Algeria shaken by aftershocks

Algerians were in a state of panic early Wednesday following a new tremor which came hours after Tuesday night’s aftershock which killed at least three people and injured about 200.


Algerians are still clearing up
after last week’s quake

There were no immediate reports of injuries or damage in Wednesday’s quake which measured 5.2 on the Richter scale.

But state radio said Tuesday’s tremor led to the collapse of several buildings  in the towns of Zemmouri and Boumerdes east of Algiers. Zemmouri was the epicentre of last Wednesday’s quake, which devastated northern parts of the country killing 2,200 people.

Unconfirmed reports from witnesses said three people were killed as they searched through the rubble of their apartment building.

Rescue workers later recovered one of the missing three  from the 15-storey building that was levelled in last’s week quake.

There were conflicting reports about the number of casualties with one French rescue worker putting the toll at nine.

Some officials said many of the injuries were due to people panicking and rushing out of their homes into the streets.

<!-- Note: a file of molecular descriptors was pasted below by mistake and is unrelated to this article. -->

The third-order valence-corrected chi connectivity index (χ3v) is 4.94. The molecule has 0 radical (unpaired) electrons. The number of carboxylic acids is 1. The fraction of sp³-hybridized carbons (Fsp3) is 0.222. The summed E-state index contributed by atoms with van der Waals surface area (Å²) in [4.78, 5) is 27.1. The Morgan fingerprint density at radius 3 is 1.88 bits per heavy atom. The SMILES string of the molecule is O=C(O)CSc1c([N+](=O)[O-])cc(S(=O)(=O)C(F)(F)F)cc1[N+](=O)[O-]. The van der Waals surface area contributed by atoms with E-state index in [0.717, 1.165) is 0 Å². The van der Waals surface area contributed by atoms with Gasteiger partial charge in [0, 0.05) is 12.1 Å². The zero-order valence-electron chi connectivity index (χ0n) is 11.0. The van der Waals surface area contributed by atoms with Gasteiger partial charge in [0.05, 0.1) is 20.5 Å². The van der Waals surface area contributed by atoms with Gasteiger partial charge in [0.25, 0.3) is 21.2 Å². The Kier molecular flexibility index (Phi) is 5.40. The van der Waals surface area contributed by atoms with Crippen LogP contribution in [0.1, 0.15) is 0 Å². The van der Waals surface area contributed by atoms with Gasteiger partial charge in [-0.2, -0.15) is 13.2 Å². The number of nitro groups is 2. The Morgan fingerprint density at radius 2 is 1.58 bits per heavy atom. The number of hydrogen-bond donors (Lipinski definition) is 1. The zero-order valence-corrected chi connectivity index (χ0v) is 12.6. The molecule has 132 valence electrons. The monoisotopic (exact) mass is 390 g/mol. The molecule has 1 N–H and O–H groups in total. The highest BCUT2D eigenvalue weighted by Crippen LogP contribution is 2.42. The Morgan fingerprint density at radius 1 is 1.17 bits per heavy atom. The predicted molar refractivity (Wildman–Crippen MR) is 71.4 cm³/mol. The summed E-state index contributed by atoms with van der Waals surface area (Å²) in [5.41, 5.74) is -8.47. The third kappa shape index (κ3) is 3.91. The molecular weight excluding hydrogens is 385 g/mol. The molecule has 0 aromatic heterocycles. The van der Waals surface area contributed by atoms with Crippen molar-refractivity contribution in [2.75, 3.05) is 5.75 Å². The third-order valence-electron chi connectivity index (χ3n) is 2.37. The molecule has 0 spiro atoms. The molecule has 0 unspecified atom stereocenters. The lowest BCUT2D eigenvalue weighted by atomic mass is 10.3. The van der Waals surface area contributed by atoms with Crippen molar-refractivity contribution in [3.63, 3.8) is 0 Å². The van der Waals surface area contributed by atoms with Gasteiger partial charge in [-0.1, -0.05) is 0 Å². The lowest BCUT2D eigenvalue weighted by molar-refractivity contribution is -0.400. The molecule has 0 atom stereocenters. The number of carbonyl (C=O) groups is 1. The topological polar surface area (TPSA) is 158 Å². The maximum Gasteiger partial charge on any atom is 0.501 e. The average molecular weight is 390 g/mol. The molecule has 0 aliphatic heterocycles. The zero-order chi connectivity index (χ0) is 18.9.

Officials urge calm

Authorities pleaded calm and said the quake was an aftershock from Wednesday’s quake, which measured at least 6.0 on the Richter scale.

The latest official toll from that quake is 2,218 dead and more than 9,000 injured.

Shock and grief turned into anger over the weekend, as Algerians accused the government of doing little to help the homeless. People said the government had turned a blind-eye to builders who cut corners in a quake-prone area.

Crowds shouted “assassin” and threw stones at President Abdelaziz Bouteflika as he toured affected areas.

Bouteflika has ordered an investigation into why so many buildings crumbled, state television reported.

Dozens of people have yet to be accounted for and are believed to be buried under the rubble. The body count looks likely to climb and the risk of disease spreading to those who survived looms.

Health workers across the Mediterranean coastal areas are working to prevent the outbreak of water-borne diseases among the 15,000 people left homeless.